A “mahogany tide” of algae, including one species known to cause fish kills, appeared in the Baltimore harbor this week. The algae bloom is an unusual occurrence at this time of year when waters are cool.

Monitoring equipment showed an explosion of chlorophyll, the molecule plants use to turn sunlight into energy, in waters near the National Aquarium on Thursday. Tests revealed two types of algae, said Allen Place, a professor at the University of Maryland Center for Environmental Science — one known for its brown color, and the other for emitting toxins.


Scientists and water-quality advocates said they have not seen any signs of a fish kill but will be watching the bloom closely. A similar cool-weather algae bloom caused a massive fish kill in the Middle River in November 2015.

Baltimore’s Patapsco Wastewater Treatment Plant released four times the amounts of nitrogen and phosphorus permitted in 2016, according to a new report by an environmental advocacy group.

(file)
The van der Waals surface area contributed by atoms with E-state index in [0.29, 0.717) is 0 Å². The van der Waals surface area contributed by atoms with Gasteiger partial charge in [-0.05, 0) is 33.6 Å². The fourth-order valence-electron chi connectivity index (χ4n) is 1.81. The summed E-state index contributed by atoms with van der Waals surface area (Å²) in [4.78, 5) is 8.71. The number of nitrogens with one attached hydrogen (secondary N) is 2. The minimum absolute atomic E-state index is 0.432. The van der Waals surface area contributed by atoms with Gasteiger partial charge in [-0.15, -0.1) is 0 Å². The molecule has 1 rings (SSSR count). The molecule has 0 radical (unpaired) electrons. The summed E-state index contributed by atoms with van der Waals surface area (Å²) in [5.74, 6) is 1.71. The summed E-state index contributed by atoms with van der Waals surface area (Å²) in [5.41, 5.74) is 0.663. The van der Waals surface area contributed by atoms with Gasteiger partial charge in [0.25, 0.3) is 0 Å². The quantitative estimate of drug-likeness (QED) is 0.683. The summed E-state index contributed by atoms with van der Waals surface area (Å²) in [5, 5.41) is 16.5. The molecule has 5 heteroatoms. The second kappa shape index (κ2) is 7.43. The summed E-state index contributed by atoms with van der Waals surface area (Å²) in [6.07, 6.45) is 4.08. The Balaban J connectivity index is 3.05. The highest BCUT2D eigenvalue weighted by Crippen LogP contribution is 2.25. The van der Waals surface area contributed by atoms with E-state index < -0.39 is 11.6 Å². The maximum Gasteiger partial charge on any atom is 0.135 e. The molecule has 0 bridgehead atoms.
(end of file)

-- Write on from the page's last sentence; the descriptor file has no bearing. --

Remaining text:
“What the effects are going to be depends on the persistence” of the bloom, Allen said. “My guess is that the fish in the harbor can avoid it.”

Alga is a natural part of the ecosystem, but when large blooms sprout quickly, they can be a sign of pollution.

Algae blooms are common during the spring and summer, but become less common as waters cool.

The blooms can be fueled by unnatural sources of nutrients, such as runoff from lawn or farm fertilizers or leaks from sewage systems or wastewater treatment plants.

Given little rainfall in recent weeks, the bloom may have been fueled by constant leaks of sewage from Baltimore’s aged wastewater system or some unknown source of pollution, said Alice Volpitta, water quality manager for Blue Water Baltimore, an advocacy group.

“That combined with the warmer temperatures we’ve had might have been enough to spark this type of thing,” Volpitta said.